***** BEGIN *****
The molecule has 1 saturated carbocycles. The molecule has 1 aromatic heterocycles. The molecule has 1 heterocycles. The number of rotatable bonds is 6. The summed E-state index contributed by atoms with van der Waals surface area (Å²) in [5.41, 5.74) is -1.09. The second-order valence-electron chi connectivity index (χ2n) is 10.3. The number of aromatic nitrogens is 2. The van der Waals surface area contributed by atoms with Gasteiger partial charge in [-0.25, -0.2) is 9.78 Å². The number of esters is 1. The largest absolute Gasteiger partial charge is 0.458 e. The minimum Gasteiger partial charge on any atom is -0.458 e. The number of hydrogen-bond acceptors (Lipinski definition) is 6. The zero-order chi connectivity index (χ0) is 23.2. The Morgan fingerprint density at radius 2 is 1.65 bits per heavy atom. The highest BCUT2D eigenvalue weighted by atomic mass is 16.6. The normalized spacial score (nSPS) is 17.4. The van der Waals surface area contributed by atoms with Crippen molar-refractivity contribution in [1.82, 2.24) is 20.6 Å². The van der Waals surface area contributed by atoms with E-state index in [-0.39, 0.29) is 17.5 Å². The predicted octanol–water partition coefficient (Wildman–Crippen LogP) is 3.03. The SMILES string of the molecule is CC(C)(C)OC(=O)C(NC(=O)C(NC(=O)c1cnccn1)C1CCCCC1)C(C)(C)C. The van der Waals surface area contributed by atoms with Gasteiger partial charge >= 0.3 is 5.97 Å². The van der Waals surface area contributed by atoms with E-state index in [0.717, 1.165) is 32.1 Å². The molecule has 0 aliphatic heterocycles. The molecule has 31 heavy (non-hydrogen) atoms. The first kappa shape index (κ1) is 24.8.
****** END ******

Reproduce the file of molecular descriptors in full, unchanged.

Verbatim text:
The molecule has 1 saturated carbocycles. The molecule has 1 aromatic heterocycles. The molecule has 1 heterocycles. The number of rotatable bonds is 6. The summed E-state index contributed by atoms with van der Waals surface area (Å²) in [5.41, 5.74) is -1.09. The second-order valence-electron chi connectivity index (χ2n) is 10.3. The number of aromatic nitrogens is 2. The van der Waals surface area contributed by atoms with Gasteiger partial charge in [-0.25, -0.2) is 9.78 Å². The number of esters is 1. The largest absolute Gasteiger partial charge is 0.458 e. The minimum Gasteiger partial charge on any atom is -0.458 e. The number of hydrogen-bond acceptors (Lipinski definition) is 6. The zero-order chi connectivity index (χ0) is 23.2. The Morgan fingerprint density at radius 2 is 1.65 bits per heavy atom. The highest BCUT2D eigenvalue weighted by atomic mass is 16.6. The normalized spacial score (nSPS) is 17.4. The van der Waals surface area contributed by atoms with Crippen molar-refractivity contribution in [1.82, 2.24) is 20.6 Å². The van der Waals surface area contributed by atoms with E-state index in [-0.39, 0.29) is 17.5 Å². The predicted octanol–water partition coefficient (Wildman–Crippen LogP) is 3.03. The SMILES string of the molecule is CC(C)(C)OC(=O)C(NC(=O)C(NC(=O)c1cnccn1)C1CCCCC1)C(C)(C)C. The van der Waals surface area contributed by atoms with Gasteiger partial charge >= 0.3 is 5.97 Å². The van der Waals surface area contributed by atoms with E-state index in [0.717, 1.165) is 32.1 Å². The molecule has 0 aliphatic heterocycles. The molecule has 31 heavy (non-hydrogen) atoms. The first kappa shape index (κ1) is 24.8.